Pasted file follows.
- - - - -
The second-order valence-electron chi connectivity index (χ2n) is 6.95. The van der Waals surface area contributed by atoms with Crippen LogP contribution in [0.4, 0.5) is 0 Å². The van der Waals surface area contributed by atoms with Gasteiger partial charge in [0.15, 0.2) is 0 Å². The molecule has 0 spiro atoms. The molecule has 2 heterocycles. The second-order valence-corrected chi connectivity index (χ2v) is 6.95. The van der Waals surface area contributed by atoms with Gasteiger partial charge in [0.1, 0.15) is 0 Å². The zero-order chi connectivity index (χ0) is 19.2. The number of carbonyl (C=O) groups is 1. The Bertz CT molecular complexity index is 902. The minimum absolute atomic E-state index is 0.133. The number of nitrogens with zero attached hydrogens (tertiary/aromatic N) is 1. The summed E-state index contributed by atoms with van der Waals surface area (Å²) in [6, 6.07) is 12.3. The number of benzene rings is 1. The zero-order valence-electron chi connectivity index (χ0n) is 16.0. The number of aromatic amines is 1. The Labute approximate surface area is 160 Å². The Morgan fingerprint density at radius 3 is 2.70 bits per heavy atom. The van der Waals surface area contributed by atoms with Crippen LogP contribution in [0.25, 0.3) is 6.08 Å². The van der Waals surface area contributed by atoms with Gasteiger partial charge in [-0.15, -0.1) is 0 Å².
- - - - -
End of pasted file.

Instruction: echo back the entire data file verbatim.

The second-order valence-electron chi connectivity index (χ2n) is 6.95. The van der Waals surface area contributed by atoms with Crippen LogP contribution in [0.4, 0.5) is 0 Å². The van der Waals surface area contributed by atoms with Gasteiger partial charge in [0.15, 0.2) is 0 Å². The molecule has 0 spiro atoms. The molecule has 2 heterocycles. The second-order valence-corrected chi connectivity index (χ2v) is 6.95. The van der Waals surface area contributed by atoms with Gasteiger partial charge in [0.1, 0.15) is 0 Å². The zero-order chi connectivity index (χ0) is 19.2. The number of carbonyl (C=O) groups is 1. The Bertz CT molecular complexity index is 902. The minimum absolute atomic E-state index is 0.133. The number of nitrogens with zero attached hydrogens (tertiary/aromatic N) is 1. The summed E-state index contributed by atoms with van der Waals surface area (Å²) in [6, 6.07) is 12.3. The number of benzene rings is 1. The zero-order valence-electron chi connectivity index (χ0n) is 16.0. The number of aromatic amines is 1. The Labute approximate surface area is 160 Å². The Morgan fingerprint density at radius 3 is 2.70 bits per heavy atom. The van der Waals surface area contributed by atoms with Crippen LogP contribution in [0.25, 0.3) is 6.08 Å². The van der Waals surface area contributed by atoms with Gasteiger partial charge in [-0.15, -0.1) is 0 Å².